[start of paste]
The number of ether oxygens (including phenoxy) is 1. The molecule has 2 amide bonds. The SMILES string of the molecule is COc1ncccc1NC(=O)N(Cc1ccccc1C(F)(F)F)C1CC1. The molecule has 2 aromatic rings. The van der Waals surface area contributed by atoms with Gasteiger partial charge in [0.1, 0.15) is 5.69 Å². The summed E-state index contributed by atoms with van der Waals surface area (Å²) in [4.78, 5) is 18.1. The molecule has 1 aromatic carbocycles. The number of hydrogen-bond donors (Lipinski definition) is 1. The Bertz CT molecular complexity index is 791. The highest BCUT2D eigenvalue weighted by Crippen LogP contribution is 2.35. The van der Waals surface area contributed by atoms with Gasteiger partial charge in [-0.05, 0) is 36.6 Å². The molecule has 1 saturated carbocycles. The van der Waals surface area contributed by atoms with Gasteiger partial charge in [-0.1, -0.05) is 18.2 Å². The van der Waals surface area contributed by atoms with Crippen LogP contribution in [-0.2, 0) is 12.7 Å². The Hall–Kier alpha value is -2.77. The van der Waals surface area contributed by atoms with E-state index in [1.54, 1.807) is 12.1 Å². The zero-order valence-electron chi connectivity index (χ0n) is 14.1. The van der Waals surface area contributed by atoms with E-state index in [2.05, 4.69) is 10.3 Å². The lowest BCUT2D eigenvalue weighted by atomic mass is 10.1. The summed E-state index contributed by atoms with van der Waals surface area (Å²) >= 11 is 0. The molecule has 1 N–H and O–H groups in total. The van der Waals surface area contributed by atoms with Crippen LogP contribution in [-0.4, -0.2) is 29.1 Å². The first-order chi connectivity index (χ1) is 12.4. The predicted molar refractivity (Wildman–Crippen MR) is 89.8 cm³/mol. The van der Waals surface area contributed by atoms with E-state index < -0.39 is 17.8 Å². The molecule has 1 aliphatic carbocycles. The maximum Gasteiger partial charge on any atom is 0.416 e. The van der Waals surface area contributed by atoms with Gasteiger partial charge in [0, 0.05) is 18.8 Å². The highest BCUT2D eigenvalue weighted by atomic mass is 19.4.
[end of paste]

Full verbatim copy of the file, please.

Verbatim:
The number of ether oxygens (including phenoxy) is 1. The molecule has 2 amide bonds. The SMILES string of the molecule is COc1ncccc1NC(=O)N(Cc1ccccc1C(F)(F)F)C1CC1. The molecule has 2 aromatic rings. The van der Waals surface area contributed by atoms with Gasteiger partial charge in [0.1, 0.15) is 5.69 Å². The summed E-state index contributed by atoms with van der Waals surface area (Å²) in [4.78, 5) is 18.1. The molecule has 1 aromatic carbocycles. The number of hydrogen-bond donors (Lipinski definition) is 1. The Bertz CT molecular complexity index is 791. The highest BCUT2D eigenvalue weighted by Crippen LogP contribution is 2.35. The van der Waals surface area contributed by atoms with Gasteiger partial charge in [-0.05, 0) is 36.6 Å². The molecule has 1 saturated carbocycles. The van der Waals surface area contributed by atoms with Gasteiger partial charge in [-0.1, -0.05) is 18.2 Å². The van der Waals surface area contributed by atoms with Crippen LogP contribution in [-0.2, 0) is 12.7 Å². The Hall–Kier alpha value is -2.77. The van der Waals surface area contributed by atoms with E-state index in [1.54, 1.807) is 12.1 Å². The zero-order valence-electron chi connectivity index (χ0n) is 14.1. The van der Waals surface area contributed by atoms with E-state index in [2.05, 4.69) is 10.3 Å². The lowest BCUT2D eigenvalue weighted by atomic mass is 10.1. The summed E-state index contributed by atoms with van der Waals surface area (Å²) >= 11 is 0. The molecule has 1 N–H and O–H groups in total. The van der Waals surface area contributed by atoms with Crippen LogP contribution in [-0.4, -0.2) is 29.1 Å². The first-order chi connectivity index (χ1) is 12.4. The predicted molar refractivity (Wildman–Crippen MR) is 89.8 cm³/mol. The van der Waals surface area contributed by atoms with E-state index < -0.39 is 17.8 Å². The molecule has 1 aliphatic carbocycles. The maximum Gasteiger partial charge on any atom is 0.416 e. The van der Waals surface area contributed by atoms with Gasteiger partial charge in [0, 0.05) is 18.8 Å². The highest BCUT2D eigenvalue weighted by atomic mass is 19.4.